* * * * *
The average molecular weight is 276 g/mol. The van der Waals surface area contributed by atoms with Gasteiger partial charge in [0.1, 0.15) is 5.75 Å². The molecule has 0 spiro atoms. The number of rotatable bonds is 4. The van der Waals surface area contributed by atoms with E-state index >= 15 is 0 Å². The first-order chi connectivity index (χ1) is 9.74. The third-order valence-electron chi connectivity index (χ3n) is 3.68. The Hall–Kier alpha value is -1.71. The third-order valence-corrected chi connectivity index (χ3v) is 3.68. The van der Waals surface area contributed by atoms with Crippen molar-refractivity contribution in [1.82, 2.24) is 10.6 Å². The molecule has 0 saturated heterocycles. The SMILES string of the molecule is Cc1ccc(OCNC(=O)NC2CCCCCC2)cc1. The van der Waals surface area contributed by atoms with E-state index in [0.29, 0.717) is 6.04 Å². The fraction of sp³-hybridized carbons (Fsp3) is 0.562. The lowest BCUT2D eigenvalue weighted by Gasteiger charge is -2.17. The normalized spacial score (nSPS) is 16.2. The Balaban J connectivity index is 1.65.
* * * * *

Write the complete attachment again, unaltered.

The average molecular weight is 276 g/mol. The van der Waals surface area contributed by atoms with Gasteiger partial charge in [0.1, 0.15) is 5.75 Å². The molecule has 0 spiro atoms. The number of rotatable bonds is 4. The van der Waals surface area contributed by atoms with E-state index >= 15 is 0 Å². The first-order chi connectivity index (χ1) is 9.74. The third-order valence-electron chi connectivity index (χ3n) is 3.68. The Hall–Kier alpha value is -1.71. The third-order valence-corrected chi connectivity index (χ3v) is 3.68. The van der Waals surface area contributed by atoms with Crippen molar-refractivity contribution in [1.82, 2.24) is 10.6 Å². The molecule has 0 saturated heterocycles. The SMILES string of the molecule is Cc1ccc(OCNC(=O)NC2CCCCCC2)cc1. The van der Waals surface area contributed by atoms with E-state index in [0.29, 0.717) is 6.04 Å². The fraction of sp³-hybridized carbons (Fsp3) is 0.562. The lowest BCUT2D eigenvalue weighted by Gasteiger charge is -2.17. The normalized spacial score (nSPS) is 16.2. The Balaban J connectivity index is 1.65.